This was adopted by the Conference Committee and both Houses of the

National Assembly and received the consent of 2/3 majority of the State

Houses of Assembly of the Federation.
4. Amendment of Section 9
“Section 9 was amended by 317 votes for, 6 against and 15 abstentions

which met the 4/5 majority required to amend the Section. The amendment

sought to replace an “Act” with a “Bill” thereby enabling the process to

proceed without Presidential Assent”.
This was adopted by the Conference Committee and both Houses of the

National Assembly and received the consent of 2/3 majority of the State

Houses of Assembly of the Federation.
5. Amendment of Section 25
“Section 25 was amended by a huge majority of 292 votes for, 27 against

and 20 abstentions to confer on married women the opportunity to elect to

acquire indigenship rights either of their husband's community or to

retain that of their paternal community. It also conferred indigenship

rights of a State to a Nigerian citizen who has resided in a particular

community of a State for a continuous period of not less than 10 years.

However, no person shall claim indigenship of more than one State at a

time. The amendment is aimed at accommodating the reality of movement of

persons, change of domicile, intermarriages and national integration in

modern Nigeria”.
This was adopted by the Conference Committee and both Houses of the

National Assembly and received the consent of 2/3 majority of the State

Houses of Assembly of the Federation.
6. Amendment of Section 26
“Citizenship by registration is being made available to any person,

irrespective of gender married to a Nigeria, allowing for both paternal

and maternal relationships, as basis for citizenship by registration

through marriage, as opposed to the extant provisions that is paternal, by

making citizenship by registration only available to a woman married to a

Nigerian man. This also advances gender equality constitutionally”.

This was a Senate amendment that was endorsed by the Conference Committee

of the National Assembly and 2/3 majority votes of the State Houses of

Assembly.
7. Amendment of Sections 34(2), 35(7), 39(3), 42(3), 89(2),

129(2), 214, 215, et cetera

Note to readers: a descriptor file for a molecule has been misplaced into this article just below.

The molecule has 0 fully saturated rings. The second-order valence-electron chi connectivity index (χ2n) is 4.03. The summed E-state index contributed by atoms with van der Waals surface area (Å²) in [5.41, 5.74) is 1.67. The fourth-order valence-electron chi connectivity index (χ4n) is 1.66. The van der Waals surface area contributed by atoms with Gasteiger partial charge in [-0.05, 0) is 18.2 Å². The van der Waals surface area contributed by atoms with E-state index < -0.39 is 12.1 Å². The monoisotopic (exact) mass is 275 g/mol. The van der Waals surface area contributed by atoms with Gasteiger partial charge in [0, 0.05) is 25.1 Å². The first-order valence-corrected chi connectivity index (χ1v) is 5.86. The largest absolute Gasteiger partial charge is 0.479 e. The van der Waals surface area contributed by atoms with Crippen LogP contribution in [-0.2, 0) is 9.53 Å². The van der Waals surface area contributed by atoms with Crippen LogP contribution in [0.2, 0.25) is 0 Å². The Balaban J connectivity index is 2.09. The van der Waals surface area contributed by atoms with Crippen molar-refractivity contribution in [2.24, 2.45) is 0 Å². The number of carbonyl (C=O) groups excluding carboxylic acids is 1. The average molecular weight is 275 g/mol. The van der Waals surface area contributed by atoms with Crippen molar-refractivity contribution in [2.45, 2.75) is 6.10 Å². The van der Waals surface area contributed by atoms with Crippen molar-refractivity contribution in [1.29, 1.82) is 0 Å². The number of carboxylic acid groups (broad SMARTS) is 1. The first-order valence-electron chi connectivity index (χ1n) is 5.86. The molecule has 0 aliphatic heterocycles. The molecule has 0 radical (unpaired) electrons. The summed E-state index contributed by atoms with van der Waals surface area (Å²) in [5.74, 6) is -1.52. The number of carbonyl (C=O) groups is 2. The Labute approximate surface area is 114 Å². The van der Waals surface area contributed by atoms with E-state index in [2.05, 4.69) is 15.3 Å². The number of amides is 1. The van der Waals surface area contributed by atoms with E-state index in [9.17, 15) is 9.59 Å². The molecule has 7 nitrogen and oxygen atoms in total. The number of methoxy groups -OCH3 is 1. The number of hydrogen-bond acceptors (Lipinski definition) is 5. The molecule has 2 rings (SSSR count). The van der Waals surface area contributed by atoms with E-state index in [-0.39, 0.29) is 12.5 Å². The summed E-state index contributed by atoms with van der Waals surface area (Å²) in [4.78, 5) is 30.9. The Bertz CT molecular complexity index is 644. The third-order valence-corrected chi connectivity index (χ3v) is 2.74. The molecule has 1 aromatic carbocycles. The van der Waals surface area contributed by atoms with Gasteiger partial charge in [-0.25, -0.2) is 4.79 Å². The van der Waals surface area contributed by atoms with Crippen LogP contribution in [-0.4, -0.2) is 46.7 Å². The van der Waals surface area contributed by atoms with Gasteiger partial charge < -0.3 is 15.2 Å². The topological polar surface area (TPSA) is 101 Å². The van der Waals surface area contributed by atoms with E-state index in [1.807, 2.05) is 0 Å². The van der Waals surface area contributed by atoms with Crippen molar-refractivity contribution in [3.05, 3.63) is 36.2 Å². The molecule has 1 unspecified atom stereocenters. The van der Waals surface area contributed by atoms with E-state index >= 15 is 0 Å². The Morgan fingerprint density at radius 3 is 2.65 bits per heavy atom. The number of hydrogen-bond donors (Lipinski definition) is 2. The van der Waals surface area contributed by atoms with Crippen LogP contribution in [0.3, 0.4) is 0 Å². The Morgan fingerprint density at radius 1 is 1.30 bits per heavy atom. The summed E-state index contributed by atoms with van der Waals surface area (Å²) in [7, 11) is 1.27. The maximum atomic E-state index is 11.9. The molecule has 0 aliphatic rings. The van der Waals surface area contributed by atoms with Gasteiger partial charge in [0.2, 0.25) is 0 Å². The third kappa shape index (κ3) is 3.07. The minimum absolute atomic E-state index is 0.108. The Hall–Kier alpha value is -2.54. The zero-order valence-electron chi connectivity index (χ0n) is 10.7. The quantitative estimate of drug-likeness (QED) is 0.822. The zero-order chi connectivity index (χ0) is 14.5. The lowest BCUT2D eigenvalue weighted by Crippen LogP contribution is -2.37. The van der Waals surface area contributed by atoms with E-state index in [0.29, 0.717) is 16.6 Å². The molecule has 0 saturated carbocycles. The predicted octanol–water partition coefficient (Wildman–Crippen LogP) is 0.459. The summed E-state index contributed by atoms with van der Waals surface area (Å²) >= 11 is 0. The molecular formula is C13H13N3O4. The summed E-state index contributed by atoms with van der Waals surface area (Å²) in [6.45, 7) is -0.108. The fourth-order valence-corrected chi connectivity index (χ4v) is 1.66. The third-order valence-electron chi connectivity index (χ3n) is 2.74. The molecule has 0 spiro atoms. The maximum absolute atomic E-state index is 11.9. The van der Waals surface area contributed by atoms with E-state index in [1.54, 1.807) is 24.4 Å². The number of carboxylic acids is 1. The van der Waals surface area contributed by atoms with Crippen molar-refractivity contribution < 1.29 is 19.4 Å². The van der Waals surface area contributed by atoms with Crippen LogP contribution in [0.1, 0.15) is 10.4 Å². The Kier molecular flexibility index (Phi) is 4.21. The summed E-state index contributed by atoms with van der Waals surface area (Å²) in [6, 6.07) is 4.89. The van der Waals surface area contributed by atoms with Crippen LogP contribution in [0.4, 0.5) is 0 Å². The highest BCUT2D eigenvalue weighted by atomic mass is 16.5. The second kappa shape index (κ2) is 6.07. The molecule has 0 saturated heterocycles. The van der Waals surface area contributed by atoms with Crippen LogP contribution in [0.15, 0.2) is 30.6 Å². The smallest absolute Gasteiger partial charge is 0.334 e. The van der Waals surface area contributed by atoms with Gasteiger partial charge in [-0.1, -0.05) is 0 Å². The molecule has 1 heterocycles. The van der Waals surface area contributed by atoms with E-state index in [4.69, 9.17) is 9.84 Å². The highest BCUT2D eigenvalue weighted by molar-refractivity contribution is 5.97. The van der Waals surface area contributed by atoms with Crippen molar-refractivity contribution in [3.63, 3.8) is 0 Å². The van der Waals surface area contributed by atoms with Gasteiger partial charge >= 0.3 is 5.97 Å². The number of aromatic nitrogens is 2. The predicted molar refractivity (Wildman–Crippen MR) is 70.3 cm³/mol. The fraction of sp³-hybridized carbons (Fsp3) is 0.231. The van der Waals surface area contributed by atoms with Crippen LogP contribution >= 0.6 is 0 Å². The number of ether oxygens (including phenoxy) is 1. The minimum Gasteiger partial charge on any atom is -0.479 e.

“The House voted overwhelmingly by 314 for, 1 against and 24 abstention to

amend S.34(2); by 318 for, 2 against and 19 abstention to amend S.35(7);

by 315 for, 5 against and 19 abstentions to amend S.39(3); by 319 for, 2

against and 18 abstentions to amend S. 42 (3); and consequentially, any

other section where the term “Nigerian Police Force” appears and replaced

with “Nigeria Police”. The rationale was to emphasize the civil nature of

policing, rather than celebrate “brute” force. There is nowhere else in

the world where such a term as “force” is added to the name of the Police

system”.
This was adopted by the Conference Committee and both Houses of the

National Assembly and approved by 2/3 majority votes of the State Houses

of Assembly of the Federation.
“Section 42(1) was also amended to include “disability” as a ground under

which a person should not be discriminated against”.

Both Senate and House of Representatives carried out this same amendment

and it was endorsed by the State Houses of Assembly of the Federation by

the required 2/3 majority.
8. Amendment of Section 45
“Perhaps one of the most revolutionary amendments is the introduction of

new section 45A and 45B. By this, two items currently under Chapter 2 of

the Constitution on the fundamental objectives and Directive Principles of

State policy were moved to Chapter 4 on the Fundamental Human Rights in

order to make them justiciable. The House voted by 321 for, 2 against and

16 abstentions to provide for a new section 45A which grants every citizen

of Nigeria a right to free basic education; by 318 for, 2 against and 16

abstentions for a new section 45C which grants a right to free primary and

maternal Health Care Services”
The Conference Committee and both Houses of the National Assembly adopted

it and was approved by2/3 majority votes of the State Houses of Assembly

of the Federation.
9. Amendment of Section 50 and 92
“The House voted by 327 for, none against and 12 abstentions to amend

Sections 50 and 92 to introduce new Sections 50A and 92A to incorporate

the National Assembly Service Commission and the State Houses of Assembly

Service Commissions in the Constitution. This is a deliberate effort to

strengthen the capacity of the legislative institutions and bring them at